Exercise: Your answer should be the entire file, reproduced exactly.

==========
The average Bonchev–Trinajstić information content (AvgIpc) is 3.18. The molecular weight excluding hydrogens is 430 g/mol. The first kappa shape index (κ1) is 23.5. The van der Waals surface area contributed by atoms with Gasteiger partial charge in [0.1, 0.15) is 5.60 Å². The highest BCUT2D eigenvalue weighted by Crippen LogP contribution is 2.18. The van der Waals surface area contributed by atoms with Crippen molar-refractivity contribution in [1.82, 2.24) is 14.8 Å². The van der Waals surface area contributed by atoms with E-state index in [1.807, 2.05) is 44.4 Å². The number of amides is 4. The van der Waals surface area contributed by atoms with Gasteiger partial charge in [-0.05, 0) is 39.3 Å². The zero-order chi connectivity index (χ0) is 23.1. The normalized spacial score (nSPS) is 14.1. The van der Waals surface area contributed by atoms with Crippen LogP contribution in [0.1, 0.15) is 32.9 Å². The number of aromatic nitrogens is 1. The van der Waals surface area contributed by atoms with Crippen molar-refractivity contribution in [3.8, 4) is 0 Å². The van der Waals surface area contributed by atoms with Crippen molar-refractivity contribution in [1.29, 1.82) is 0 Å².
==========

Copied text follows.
The average Bonchev–Trinajstić information content (AvgIpc) is 3.18. The molecular weight excluding hydrogens is 430 g/mol. The first kappa shape index (κ1) is 23.5. The van der Waals surface area contributed by atoms with Gasteiger partial charge in [0.1, 0.15) is 5.60 Å². The highest BCUT2D eigenvalue weighted by Crippen LogP contribution is 2.18. The van der Waals surface area contributed by atoms with Crippen molar-refractivity contribution in [1.82, 2.24) is 14.8 Å². The van der Waals surface area contributed by atoms with E-state index in [1.807, 2.05) is 44.4 Å². The number of amides is 4. The van der Waals surface area contributed by atoms with Gasteiger partial charge in [-0.05, 0) is 39.3 Å². The zero-order chi connectivity index (χ0) is 23.1. The normalized spacial score (nSPS) is 14.1. The van der Waals surface area contributed by atoms with Crippen LogP contribution in [0.1, 0.15) is 32.9 Å². The number of aromatic nitrogens is 1. The van der Waals surface area contributed by atoms with Crippen molar-refractivity contribution in [3.8, 4) is 0 Å². The van der Waals surface area contributed by atoms with Crippen molar-refractivity contribution in [1.29, 1.82) is 0 Å².